Late post from last week. Thanks to our excellent sub-I Juan Spinnato for presenting the case of an older man with subacute cough, dyspnea and polyarthralgias who was found to have a marked eosinophilia, and was ultimately diagnosed with a large intrahepatic mass, now favored to be cholangiocarcinoma 😦

Pearls

  • Polyarthralgias have a huge differential, so certain features can help narrow your differential
    • Distribution: pattern (small vs large joints), symmetry, axial involvement
    • Extra-articular manifestations (rash, eye symptoms, muscle weakness)
    • Duration: <6 weeks is often viral, >6 weeks bears further investigation for other causes
    • Periodicity: intermittent (crystalline arthritis) vs constant
    • Demographics (gender, age, race, family hx)

 

We also talked about the utility of inflammatory markers!

Key points

  • What can increase or decrease the ESR?
    • Increase: infection, inflammation (duh), malignancy, trauma
    • Decrease: abnormally shaped RBCs (SCD, spherocytosis, etc), heart failure, extreme leukocytosis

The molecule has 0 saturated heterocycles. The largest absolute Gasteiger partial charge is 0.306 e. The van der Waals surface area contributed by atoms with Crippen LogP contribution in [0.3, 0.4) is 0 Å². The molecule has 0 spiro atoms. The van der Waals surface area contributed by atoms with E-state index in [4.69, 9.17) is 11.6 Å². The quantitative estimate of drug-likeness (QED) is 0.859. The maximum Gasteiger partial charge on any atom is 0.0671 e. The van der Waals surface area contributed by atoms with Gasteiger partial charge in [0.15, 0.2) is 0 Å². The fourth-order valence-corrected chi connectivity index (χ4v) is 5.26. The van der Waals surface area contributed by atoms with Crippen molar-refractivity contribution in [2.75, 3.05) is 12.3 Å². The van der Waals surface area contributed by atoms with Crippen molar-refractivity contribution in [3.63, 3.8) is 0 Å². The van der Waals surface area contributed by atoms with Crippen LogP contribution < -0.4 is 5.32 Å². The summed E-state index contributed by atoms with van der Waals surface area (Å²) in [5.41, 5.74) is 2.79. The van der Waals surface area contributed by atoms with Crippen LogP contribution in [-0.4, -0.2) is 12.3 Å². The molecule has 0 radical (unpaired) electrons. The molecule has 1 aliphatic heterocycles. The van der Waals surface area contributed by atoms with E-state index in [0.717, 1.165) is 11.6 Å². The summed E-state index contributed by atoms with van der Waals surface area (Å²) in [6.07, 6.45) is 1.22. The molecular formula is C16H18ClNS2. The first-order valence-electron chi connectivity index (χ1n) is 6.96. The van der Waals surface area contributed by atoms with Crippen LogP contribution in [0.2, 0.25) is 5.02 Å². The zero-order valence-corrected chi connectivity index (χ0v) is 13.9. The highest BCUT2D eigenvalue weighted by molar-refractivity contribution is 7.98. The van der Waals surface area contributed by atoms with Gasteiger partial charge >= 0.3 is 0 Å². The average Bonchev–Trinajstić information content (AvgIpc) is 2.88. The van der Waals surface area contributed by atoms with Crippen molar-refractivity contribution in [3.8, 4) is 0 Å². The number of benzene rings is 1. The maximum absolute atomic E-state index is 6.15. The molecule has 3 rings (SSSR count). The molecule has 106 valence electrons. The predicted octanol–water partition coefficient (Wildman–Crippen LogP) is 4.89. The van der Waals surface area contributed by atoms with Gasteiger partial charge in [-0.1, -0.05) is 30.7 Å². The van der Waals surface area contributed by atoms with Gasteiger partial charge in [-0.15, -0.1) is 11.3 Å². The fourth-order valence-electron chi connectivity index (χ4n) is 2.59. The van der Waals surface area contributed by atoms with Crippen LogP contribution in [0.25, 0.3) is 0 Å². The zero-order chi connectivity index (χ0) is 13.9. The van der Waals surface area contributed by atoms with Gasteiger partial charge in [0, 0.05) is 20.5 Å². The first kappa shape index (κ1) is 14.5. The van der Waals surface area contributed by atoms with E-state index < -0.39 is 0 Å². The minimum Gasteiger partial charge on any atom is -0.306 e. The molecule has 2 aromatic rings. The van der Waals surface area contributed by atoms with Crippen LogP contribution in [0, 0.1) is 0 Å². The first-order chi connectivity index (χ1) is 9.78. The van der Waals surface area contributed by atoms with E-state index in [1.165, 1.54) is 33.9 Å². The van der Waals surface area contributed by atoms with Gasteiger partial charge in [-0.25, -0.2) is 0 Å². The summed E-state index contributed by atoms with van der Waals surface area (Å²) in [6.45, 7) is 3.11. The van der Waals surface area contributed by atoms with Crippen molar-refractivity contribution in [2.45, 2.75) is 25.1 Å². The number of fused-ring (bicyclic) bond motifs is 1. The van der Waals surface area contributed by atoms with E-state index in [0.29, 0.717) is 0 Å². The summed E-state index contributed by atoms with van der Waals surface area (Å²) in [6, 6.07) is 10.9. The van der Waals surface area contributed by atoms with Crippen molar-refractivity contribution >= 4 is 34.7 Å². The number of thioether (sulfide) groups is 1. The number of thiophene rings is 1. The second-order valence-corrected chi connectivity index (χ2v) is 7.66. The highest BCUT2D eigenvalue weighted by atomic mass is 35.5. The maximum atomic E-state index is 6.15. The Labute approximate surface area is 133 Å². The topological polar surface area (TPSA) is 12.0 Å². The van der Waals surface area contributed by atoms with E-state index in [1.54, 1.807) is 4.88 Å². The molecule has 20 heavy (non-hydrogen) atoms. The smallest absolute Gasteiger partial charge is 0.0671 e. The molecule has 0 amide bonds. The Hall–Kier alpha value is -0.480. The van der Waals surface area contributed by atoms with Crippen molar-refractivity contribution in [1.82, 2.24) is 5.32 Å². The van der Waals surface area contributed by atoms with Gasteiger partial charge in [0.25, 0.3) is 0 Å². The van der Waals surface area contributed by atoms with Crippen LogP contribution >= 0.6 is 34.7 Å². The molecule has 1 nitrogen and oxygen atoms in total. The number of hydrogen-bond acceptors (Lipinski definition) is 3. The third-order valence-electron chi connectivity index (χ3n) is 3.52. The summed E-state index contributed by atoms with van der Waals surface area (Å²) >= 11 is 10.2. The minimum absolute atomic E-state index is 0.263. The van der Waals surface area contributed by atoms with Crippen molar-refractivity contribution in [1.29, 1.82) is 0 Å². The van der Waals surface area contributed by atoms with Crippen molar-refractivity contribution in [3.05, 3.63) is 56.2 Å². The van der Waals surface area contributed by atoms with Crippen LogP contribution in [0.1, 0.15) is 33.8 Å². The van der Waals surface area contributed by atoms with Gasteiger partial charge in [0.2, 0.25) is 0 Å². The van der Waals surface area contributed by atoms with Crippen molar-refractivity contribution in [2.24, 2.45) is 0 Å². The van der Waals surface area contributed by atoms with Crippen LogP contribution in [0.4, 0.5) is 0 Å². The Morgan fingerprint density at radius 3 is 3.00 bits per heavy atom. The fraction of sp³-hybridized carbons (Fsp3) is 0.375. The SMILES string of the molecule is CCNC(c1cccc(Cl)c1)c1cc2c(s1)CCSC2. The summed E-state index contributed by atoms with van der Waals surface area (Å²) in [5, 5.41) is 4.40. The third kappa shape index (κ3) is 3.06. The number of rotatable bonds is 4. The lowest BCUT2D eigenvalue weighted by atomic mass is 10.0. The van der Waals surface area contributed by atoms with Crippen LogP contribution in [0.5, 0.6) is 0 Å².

• There are underlying conditions that can ‘falsely‘ elevate the ESR more than expected
    • Elevate: older age (correction formula: ULN of reference range = age/2 for men and (age + 10)/2 for women), female gender, ESRD, obesity
  • Conditions that can cause a discrepancy between ESR and CRP
    • Elevated ESR, normal CRP
      • monoclonal immunoglobulins
      • SLE (felt to be because type I IFNs produced in SLE inhibit CRP synthesis by liver)
        • Elevated CRP in SLE should raise suspicion for underlying bacterial infection

References

Richie et al. Diagnostic Approach to Polyarticular Joint Pain. Am Fam Phys. 2003.

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